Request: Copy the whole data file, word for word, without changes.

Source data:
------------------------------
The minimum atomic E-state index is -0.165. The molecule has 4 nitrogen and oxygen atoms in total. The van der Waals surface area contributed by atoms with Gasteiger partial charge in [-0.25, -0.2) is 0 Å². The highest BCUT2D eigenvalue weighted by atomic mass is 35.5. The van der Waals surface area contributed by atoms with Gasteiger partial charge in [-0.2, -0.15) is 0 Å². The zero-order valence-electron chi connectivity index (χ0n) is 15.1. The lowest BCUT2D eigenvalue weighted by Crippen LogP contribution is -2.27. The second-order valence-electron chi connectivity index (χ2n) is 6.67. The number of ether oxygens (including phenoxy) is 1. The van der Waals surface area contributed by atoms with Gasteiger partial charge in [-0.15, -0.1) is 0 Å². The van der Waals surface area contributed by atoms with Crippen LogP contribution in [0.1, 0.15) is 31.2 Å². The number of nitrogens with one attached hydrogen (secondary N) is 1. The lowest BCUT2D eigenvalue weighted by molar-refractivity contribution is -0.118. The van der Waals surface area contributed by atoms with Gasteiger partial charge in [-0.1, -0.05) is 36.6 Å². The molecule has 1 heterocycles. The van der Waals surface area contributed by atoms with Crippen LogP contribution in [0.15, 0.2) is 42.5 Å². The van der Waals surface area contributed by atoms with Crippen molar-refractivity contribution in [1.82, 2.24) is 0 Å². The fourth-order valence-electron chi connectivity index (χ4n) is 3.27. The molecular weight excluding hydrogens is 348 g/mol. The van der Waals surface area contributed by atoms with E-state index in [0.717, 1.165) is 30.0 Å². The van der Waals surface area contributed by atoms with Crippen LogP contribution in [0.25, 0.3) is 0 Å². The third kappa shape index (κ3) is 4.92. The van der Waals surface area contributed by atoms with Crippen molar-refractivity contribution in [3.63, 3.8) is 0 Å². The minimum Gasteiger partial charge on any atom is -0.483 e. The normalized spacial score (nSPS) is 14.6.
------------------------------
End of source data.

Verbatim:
The minimum atomic E-state index is -0.165. The molecule has 4 nitrogen and oxygen atoms in total. The van der Waals surface area contributed by atoms with Gasteiger partial charge in [-0.25, -0.2) is 0 Å². The highest BCUT2D eigenvalue weighted by atomic mass is 35.5. The van der Waals surface area contributed by atoms with Gasteiger partial charge in [-0.2, -0.15) is 0 Å². The zero-order valence-electron chi connectivity index (χ0n) is 15.1. The lowest BCUT2D eigenvalue weighted by Crippen LogP contribution is -2.27. The second-order valence-electron chi connectivity index (χ2n) is 6.67. The number of ether oxygens (including phenoxy) is 1. The van der Waals surface area contributed by atoms with Gasteiger partial charge in [-0.15, -0.1) is 0 Å². The van der Waals surface area contributed by atoms with Crippen LogP contribution in [0.1, 0.15) is 31.2 Å². The number of nitrogens with one attached hydrogen (secondary N) is 1. The lowest BCUT2D eigenvalue weighted by molar-refractivity contribution is -0.118. The van der Waals surface area contributed by atoms with Gasteiger partial charge in [-0.1, -0.05) is 36.6 Å². The molecule has 1 heterocycles. The van der Waals surface area contributed by atoms with Crippen LogP contribution in [0.15, 0.2) is 42.5 Å². The van der Waals surface area contributed by atoms with Crippen molar-refractivity contribution in [1.82, 2.24) is 0 Å². The fourth-order valence-electron chi connectivity index (χ4n) is 3.27. The molecular weight excluding hydrogens is 348 g/mol. The van der Waals surface area contributed by atoms with E-state index in [0.717, 1.165) is 30.0 Å². The van der Waals surface area contributed by atoms with Crippen LogP contribution in [0.25, 0.3) is 0 Å². The third kappa shape index (κ3) is 4.92. The van der Waals surface area contributed by atoms with Crippen molar-refractivity contribution in [3.63, 3.8) is 0 Å². The minimum Gasteiger partial charge on any atom is -0.483 e. The normalized spacial score (nSPS) is 14.6.